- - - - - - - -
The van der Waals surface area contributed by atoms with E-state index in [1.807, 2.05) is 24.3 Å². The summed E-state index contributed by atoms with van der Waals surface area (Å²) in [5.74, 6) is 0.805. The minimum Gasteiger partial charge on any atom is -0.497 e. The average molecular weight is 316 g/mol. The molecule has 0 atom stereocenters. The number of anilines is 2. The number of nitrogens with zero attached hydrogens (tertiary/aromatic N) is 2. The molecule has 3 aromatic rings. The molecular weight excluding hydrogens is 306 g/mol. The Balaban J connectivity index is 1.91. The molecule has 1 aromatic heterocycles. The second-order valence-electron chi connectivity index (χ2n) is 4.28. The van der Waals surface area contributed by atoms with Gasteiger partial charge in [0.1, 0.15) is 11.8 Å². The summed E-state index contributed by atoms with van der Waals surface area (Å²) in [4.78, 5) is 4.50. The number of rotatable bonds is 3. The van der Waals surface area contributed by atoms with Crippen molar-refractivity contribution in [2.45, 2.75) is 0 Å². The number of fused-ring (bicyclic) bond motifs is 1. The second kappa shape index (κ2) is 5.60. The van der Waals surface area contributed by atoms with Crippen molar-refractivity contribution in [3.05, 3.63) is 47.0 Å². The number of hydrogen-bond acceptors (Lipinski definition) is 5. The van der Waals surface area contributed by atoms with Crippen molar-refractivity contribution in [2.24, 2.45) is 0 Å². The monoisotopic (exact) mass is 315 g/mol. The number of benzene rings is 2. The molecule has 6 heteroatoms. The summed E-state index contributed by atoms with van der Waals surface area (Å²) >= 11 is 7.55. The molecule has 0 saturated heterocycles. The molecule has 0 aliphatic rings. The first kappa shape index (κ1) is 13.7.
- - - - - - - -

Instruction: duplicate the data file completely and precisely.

The van der Waals surface area contributed by atoms with E-state index in [1.807, 2.05) is 24.3 Å². The summed E-state index contributed by atoms with van der Waals surface area (Å²) in [5.74, 6) is 0.805. The minimum Gasteiger partial charge on any atom is -0.497 e. The average molecular weight is 316 g/mol. The molecule has 0 atom stereocenters. The number of anilines is 2. The number of nitrogens with zero attached hydrogens (tertiary/aromatic N) is 2. The molecule has 3 aromatic rings. The molecular weight excluding hydrogens is 306 g/mol. The Balaban J connectivity index is 1.91. The molecule has 1 aromatic heterocycles. The second-order valence-electron chi connectivity index (χ2n) is 4.28. The van der Waals surface area contributed by atoms with Gasteiger partial charge in [0.1, 0.15) is 11.8 Å². The summed E-state index contributed by atoms with van der Waals surface area (Å²) in [4.78, 5) is 4.50. The number of rotatable bonds is 3. The van der Waals surface area contributed by atoms with Crippen molar-refractivity contribution in [2.45, 2.75) is 0 Å². The number of fused-ring (bicyclic) bond motifs is 1. The second kappa shape index (κ2) is 5.60. The van der Waals surface area contributed by atoms with Crippen molar-refractivity contribution in [3.05, 3.63) is 47.0 Å². The number of hydrogen-bond acceptors (Lipinski definition) is 5. The van der Waals surface area contributed by atoms with Crippen molar-refractivity contribution in [2.24, 2.45) is 0 Å². The monoisotopic (exact) mass is 315 g/mol. The number of benzene rings is 2. The molecule has 6 heteroatoms. The summed E-state index contributed by atoms with van der Waals surface area (Å²) >= 11 is 7.55. The molecule has 0 saturated heterocycles. The molecule has 0 aliphatic rings. The first kappa shape index (κ1) is 13.7.